CHAMPAIGN, Ill.—Josh Whitman sat on a third-row aluminum bleacher in the corner of Illinois’s Memorial Stadium, gazing at the emptiness, pondering time and place. He played here 20 years ago, and today he is the school’s athletic director. Red Grange ran and Dick Butkus tackled in this grand old edifice, which is flanked on the east and west sides by towering columns inscribed with the names of Illinoisans killed in World War I.
Now, for the first autumn in 97 years, no football is expected to be played in this historic stadium. “We would be getting ready to go right now, wouldn’t we?” Whitman says wistfully.
They would indeed. It was 5 p.m. last Thursday, the day when the Illini were scheduled to play Ohio State here in the first Power 5 football game of the 2020 season. It would have been an idyllic college football game day—crisp and sunny in the afternoon, with a cool breeze picking up toward nightfall. Even with reduced stadium attendance, the town and campus would have hummed with a long-absent energy.
Hotel rooms would be occupied by fans of both teams. (Ohio State fans are legendary travelers in support of the Buckeyes.) The bars downtown and in Campustown would be seeing their best business in at least six months. The apparel shops would be selling blue-and-orange merch. Grange Grove, the tailgating area right outside the stadium, would have been the revelry focal point before kickoff for alums and students, flocking to food trucks and the souvenir shop.
Sitting in Memorial, Whitman could picture exactly what he would have been doing as kickoff approached.
“I generally walk down that ramp in the south end zone,” he says, pointing to the opposite end of the field. “And the first time you come into the horseshoe and see the stadium, and the crowd, standing on the sideline during warmups, watching the guys get ready to go, it’s powerful.
“I’m always on the field at kickoff and always on the field at the final gun. Opening kickoff of a football game, there are few things that can match the emotion of that moment. As a former player, I guess I still kind of crave that.”
The football cravings are going unfulfilled these virus-plagued days in Big Ten country, and beyond. Labor Day weekend, traditionally the gridiron bacchanal that kicks off four months of collegiate blocking and tackling, was reduced to a meager nine-game morsel. No big games, no big crowds.
The schedule will expand going forward nationally, but not locally. Not here. In a town of 90,000 that revolves around a university of about 34,000 students, this is one more civic blow.
The entire nation is struggling in 2020, but college towns have felt a unique squeeze—students went home in March and most did not return to campus until August, if they returned at all. After a spasm of back-to-school carelessness, the Illinois students now seem to be accepting a more cloistered lifestyle: masked up; eating carry-out and not going out; spending less time (and money) in the community.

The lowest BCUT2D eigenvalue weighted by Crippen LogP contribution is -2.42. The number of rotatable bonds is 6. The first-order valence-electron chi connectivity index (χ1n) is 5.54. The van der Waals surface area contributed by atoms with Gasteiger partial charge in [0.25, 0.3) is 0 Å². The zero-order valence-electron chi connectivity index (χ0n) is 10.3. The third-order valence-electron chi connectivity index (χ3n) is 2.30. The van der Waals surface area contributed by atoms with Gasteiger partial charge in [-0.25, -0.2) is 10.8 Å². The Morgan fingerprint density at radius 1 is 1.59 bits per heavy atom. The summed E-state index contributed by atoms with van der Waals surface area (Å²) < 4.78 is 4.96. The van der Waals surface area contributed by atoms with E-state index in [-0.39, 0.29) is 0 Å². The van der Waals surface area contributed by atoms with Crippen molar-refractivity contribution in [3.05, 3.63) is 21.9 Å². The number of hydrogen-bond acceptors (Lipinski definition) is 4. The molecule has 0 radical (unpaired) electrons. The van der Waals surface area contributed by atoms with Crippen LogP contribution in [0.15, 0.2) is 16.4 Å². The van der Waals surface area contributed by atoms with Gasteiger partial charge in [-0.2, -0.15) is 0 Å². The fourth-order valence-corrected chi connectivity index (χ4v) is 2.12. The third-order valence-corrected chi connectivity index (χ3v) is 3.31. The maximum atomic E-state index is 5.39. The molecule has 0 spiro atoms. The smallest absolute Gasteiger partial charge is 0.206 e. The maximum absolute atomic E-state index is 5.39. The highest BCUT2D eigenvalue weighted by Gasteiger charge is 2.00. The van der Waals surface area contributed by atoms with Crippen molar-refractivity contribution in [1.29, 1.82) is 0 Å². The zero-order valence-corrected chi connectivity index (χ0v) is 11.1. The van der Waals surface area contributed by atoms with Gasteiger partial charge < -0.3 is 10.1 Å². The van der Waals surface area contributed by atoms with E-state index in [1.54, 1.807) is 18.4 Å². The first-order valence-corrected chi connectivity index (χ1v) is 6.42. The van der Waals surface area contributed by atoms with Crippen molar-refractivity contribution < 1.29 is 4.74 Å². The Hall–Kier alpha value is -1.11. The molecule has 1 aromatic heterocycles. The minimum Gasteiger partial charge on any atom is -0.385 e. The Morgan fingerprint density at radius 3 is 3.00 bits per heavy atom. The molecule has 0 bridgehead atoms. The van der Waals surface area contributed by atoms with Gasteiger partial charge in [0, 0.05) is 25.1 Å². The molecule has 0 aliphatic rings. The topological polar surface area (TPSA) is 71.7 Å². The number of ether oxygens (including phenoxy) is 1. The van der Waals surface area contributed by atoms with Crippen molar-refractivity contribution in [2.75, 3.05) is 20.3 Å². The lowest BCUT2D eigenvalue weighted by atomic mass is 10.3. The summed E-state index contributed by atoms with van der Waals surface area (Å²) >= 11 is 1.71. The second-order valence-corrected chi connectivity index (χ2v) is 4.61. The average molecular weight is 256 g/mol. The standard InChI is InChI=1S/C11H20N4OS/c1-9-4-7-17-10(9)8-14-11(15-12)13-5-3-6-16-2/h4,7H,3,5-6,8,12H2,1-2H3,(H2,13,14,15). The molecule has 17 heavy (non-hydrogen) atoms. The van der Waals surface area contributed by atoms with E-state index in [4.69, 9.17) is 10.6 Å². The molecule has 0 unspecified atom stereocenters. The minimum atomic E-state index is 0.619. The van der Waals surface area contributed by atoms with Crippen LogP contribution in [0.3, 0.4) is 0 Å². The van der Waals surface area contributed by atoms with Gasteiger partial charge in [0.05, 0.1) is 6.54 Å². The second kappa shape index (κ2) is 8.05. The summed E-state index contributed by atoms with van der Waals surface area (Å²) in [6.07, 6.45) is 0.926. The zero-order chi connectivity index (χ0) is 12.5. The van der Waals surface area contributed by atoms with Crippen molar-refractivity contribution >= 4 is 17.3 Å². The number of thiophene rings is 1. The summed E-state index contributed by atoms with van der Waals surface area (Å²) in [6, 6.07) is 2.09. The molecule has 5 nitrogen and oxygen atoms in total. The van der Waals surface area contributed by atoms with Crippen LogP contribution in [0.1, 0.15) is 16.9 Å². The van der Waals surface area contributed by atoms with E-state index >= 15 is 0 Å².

On what was supposed to be opening night in big-time college football, this place was dead quiet. It was a depressed and depressing Thursday in the middle of America, emblematic of so many college towns. Illinois, we feel your ‘Paign.
“Would have been a great day for a football game,” was the greeting last Thursday from Jayne DeLuce, sitting at an outdoor table at Farren’s in downtown Champaign. The indoor seating is closed, so the restaurant has adopted like so many others nationwide—annexing nearby street space and going al fresco.
DeLuce works next door, at Visit Champaign County. She is as connected as can be to the business rhythms of the area, and as connected as can be to Illinois athletics. Her father, Jim Turpin, was the radio voice of Illini football for 42 years. At the intersection of civic and campus life, these are grim economic times.
“It’s decimated,” DeLuce says. “Since the spring, three of our hotels closed temporarily. I don’t think they’re all going to make it—especially now. … Our tourism industry has been decimated by the lack of sports, conferences, group tours. It’s tough. I feel for the small business owners.
“People think about the hotels, for football. But how about the companies that do the port-a-johns outside the stadium for tailgating? What about the florist who does the flowers for receptions? The caterers? It’s terrible.”
DeLuce says an average Illinois home football game results in an estimated $3 million economic impact for Champaign County. In a normal season, that’s roughly $20 million. This was not going to be a normal season.
The original schedule called for seven home games. That was downsized to five when the Big Ten announced it was going to a conference-only format. If Illinois was able to sell tickets for 20% of capacity, that would have put roughly 12,000 fans in the stands.
So each 2020 home game might have been worth $600,000 to the county. With five of them, instead of seven, that’s about $3 million for the season—roughly the same as a single game in a normal season. That would have been a $17 million financial hit; instead it’s $20 million because there are no home games at all.